The unfortunate injury to Danny Welbeck has ramifications elsewhere for Unai Emery and his team selection. While we do not yet know the severity of Welbeck’s injury, it has been described as “significant,” and one would expect Welbeck to miss most of the rest of the season. This presents a dilemma for Unai Emery, for Welbeck has become a key squad player after a late return following his participation in the World Cup. Welbeck has started just once in the Premier League, but has been a substitute seven times, with his versatility useful, given that he can play as a wide forward, as well as his security on the ball. Emery will need to find a new solution to take up the minutes that Welbeck has accrued this season, as an extra attacking option, or to rest either Lacazette or Pierre-Emerick Aubameyang.
One internal solution is Eddie Nketiah, who had been poised to come on last night before Stephan Lichtsteiner’s hamstring went. Nketiah, who made several appearances for Arsenal last season, hasn’t made a first-team appearance yet this season, with Emery preferring to use one of his star strikers in League Cup or Europa League games if he needed to make a change. Indeed, Arsenal are now in a position where they very quickly need to figure out if Nketiah can be an asset for the rest of the season, which is somewhat frustrating.
One of the advantages of competing in the Europa League for Arsenal is they have the ability to give young players minutes in competitive games—fixtures that are more tough than what they face in the U-23 league and matter more than the Checkatrade Cup, a competition that has been completely devalued. Emery has done well in the midfield in that regard: Mattéo Guendouzi has played regularly throughout the season, and Emile Smith Rowe has scored twice in this campaign as he gets acclimated to first team football. In attack, though, Emery has relied upon first-team players.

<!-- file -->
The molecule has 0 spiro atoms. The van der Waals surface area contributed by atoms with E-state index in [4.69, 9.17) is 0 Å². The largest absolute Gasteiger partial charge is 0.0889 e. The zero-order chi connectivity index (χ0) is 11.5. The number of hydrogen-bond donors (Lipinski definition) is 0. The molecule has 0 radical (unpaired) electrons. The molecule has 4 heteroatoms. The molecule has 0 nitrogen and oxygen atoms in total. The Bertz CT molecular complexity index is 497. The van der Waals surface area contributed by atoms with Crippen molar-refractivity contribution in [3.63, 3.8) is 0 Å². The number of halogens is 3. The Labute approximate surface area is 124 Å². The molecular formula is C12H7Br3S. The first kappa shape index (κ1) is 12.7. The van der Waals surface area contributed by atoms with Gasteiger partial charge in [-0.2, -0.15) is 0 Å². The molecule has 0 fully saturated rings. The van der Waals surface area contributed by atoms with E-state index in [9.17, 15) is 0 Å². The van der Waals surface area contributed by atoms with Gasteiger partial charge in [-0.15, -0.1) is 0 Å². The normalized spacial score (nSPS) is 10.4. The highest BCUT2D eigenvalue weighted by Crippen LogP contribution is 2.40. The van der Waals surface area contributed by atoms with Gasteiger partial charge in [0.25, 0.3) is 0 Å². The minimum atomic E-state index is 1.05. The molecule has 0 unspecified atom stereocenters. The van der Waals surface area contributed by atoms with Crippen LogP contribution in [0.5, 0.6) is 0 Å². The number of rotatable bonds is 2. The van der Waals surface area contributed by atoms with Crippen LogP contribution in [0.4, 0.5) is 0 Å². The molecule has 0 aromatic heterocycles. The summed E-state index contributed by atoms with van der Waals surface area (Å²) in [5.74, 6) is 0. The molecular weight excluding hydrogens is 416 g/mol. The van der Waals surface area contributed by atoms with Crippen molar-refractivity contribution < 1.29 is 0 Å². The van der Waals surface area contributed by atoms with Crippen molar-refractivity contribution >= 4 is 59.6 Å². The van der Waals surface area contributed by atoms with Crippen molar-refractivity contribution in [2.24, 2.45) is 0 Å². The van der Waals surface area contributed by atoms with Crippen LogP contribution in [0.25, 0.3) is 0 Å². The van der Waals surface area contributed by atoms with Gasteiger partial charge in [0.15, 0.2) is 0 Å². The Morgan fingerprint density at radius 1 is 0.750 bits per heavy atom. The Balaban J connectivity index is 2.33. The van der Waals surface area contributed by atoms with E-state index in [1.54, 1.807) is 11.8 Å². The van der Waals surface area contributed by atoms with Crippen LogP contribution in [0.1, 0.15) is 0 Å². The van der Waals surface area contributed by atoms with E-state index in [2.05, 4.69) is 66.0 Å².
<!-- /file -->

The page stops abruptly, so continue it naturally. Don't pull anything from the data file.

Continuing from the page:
There is perhaps rationale behind that. Maybe Nketiah has not impressed in training. Maybe Emery doesn’t feel he’s ready. If that is the case, though, then Nketiah shouldn’t be at Arsenal right now; he should be on loan, getting game time. While Nketiah has not done much outside of the debut double against Norwich, he has shown through his endeavors for England U-21s and the Arsenal youth team that he is too good for youth team football. Furthermore, there is a chance that his development stalls.
There have been chances for Nketiah to get game time. He could’ve come on against Blackpool instead of Aubameyang. Aubameyang likely came on because Arsenal were defending a one-goal lead and were down to 10; an understandable decision, but also a chance where you could learn about Nketiah’s decision making in a difficult circumstance. Or Nketiah could’ve come on last night when Welbeck was injured, with Aubameyang left in reserve if needed. While there is an argument to needing to use Aubameyang or Lacazette if one of them isn’t playing, that argument falls flat when both are playing regularly. The minutes Nketiah gets at this level are infinitely more valuable to his development as a player, at this stage, than they are to an experienced international striker.
With Welbeck running down his contract, figuring out if Nketiah was ready to be the backup striker was already crucial. With Welbeck now out, the importance has increased ten-fold. Replacing Welbeck externally will be difficult; it will be a hard sell to bring a striker in to be a backup. In that sense that is why Welbeck has been so valuable; he was happy to play a bit-part role. Now, with Welbeck out, the task for Unai Emery is to find someone else who can play a similar role, and his first step in completing that task is figuring out if Eddie Nketiah can.